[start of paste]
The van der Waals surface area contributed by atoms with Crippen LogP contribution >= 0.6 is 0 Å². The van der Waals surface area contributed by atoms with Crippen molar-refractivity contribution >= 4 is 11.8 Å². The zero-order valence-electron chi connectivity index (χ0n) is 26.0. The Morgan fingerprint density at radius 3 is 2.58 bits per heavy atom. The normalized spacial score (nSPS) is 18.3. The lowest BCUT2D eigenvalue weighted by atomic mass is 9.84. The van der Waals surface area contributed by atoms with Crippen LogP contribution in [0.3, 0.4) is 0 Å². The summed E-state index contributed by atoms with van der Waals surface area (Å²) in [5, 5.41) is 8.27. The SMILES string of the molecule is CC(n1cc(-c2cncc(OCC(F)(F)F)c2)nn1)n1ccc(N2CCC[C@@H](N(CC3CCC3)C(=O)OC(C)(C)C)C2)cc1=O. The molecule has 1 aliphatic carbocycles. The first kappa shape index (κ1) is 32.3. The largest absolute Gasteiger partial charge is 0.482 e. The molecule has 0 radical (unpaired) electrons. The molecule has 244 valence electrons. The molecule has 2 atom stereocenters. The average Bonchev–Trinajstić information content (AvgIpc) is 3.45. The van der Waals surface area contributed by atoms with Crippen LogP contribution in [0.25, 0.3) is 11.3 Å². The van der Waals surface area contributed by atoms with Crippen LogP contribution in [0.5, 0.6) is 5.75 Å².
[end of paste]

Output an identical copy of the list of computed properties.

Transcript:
The van der Waals surface area contributed by atoms with Crippen LogP contribution >= 0.6 is 0 Å². The van der Waals surface area contributed by atoms with Crippen molar-refractivity contribution >= 4 is 11.8 Å². The zero-order valence-electron chi connectivity index (χ0n) is 26.0. The Morgan fingerprint density at radius 3 is 2.58 bits per heavy atom. The normalized spacial score (nSPS) is 18.3. The lowest BCUT2D eigenvalue weighted by atomic mass is 9.84. The van der Waals surface area contributed by atoms with Crippen LogP contribution in [0.3, 0.4) is 0 Å². The summed E-state index contributed by atoms with van der Waals surface area (Å²) in [5, 5.41) is 8.27. The SMILES string of the molecule is CC(n1cc(-c2cncc(OCC(F)(F)F)c2)nn1)n1ccc(N2CCC[C@@H](N(CC3CCC3)C(=O)OC(C)(C)C)C2)cc1=O. The molecule has 1 aliphatic carbocycles. The first kappa shape index (κ1) is 32.3. The largest absolute Gasteiger partial charge is 0.482 e. The molecule has 0 radical (unpaired) electrons. The molecule has 244 valence electrons. The molecule has 2 atom stereocenters. The average Bonchev–Trinajstić information content (AvgIpc) is 3.45. The van der Waals surface area contributed by atoms with Crippen LogP contribution in [0.25, 0.3) is 11.3 Å². The van der Waals surface area contributed by atoms with Crippen LogP contribution in [0.5, 0.6) is 5.75 Å².